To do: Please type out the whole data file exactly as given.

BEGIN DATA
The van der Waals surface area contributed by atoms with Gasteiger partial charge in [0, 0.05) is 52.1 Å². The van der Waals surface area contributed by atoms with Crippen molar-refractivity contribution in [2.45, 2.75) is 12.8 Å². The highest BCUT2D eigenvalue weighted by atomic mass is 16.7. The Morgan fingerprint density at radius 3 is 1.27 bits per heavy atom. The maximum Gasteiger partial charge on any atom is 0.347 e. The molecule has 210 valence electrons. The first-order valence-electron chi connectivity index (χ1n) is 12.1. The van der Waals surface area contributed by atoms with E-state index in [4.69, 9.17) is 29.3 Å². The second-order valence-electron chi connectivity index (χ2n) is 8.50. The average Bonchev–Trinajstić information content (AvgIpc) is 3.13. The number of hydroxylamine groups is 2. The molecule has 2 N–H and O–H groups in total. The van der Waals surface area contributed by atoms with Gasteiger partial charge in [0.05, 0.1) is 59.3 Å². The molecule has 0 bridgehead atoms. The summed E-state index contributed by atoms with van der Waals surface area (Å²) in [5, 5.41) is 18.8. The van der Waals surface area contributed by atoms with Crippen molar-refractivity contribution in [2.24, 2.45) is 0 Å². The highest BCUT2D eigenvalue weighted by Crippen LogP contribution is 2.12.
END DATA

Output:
The van der Waals surface area contributed by atoms with Gasteiger partial charge in [0, 0.05) is 52.1 Å². The van der Waals surface area contributed by atoms with Crippen molar-refractivity contribution in [2.45, 2.75) is 12.8 Å². The highest BCUT2D eigenvalue weighted by atomic mass is 16.7. The Morgan fingerprint density at radius 3 is 1.27 bits per heavy atom. The maximum Gasteiger partial charge on any atom is 0.347 e. The molecule has 210 valence electrons. The first-order valence-electron chi connectivity index (χ1n) is 12.1. The van der Waals surface area contributed by atoms with E-state index in [4.69, 9.17) is 29.3 Å². The second-order valence-electron chi connectivity index (χ2n) is 8.50. The average Bonchev–Trinajstić information content (AvgIpc) is 3.13. The number of hydroxylamine groups is 2. The molecule has 2 N–H and O–H groups in total. The van der Waals surface area contributed by atoms with Gasteiger partial charge in [0.05, 0.1) is 59.3 Å². The molecule has 0 bridgehead atoms. The summed E-state index contributed by atoms with van der Waals surface area (Å²) in [5, 5.41) is 18.8. The van der Waals surface area contributed by atoms with Crippen molar-refractivity contribution in [2.24, 2.45) is 0 Å². The highest BCUT2D eigenvalue weighted by Crippen LogP contribution is 2.12.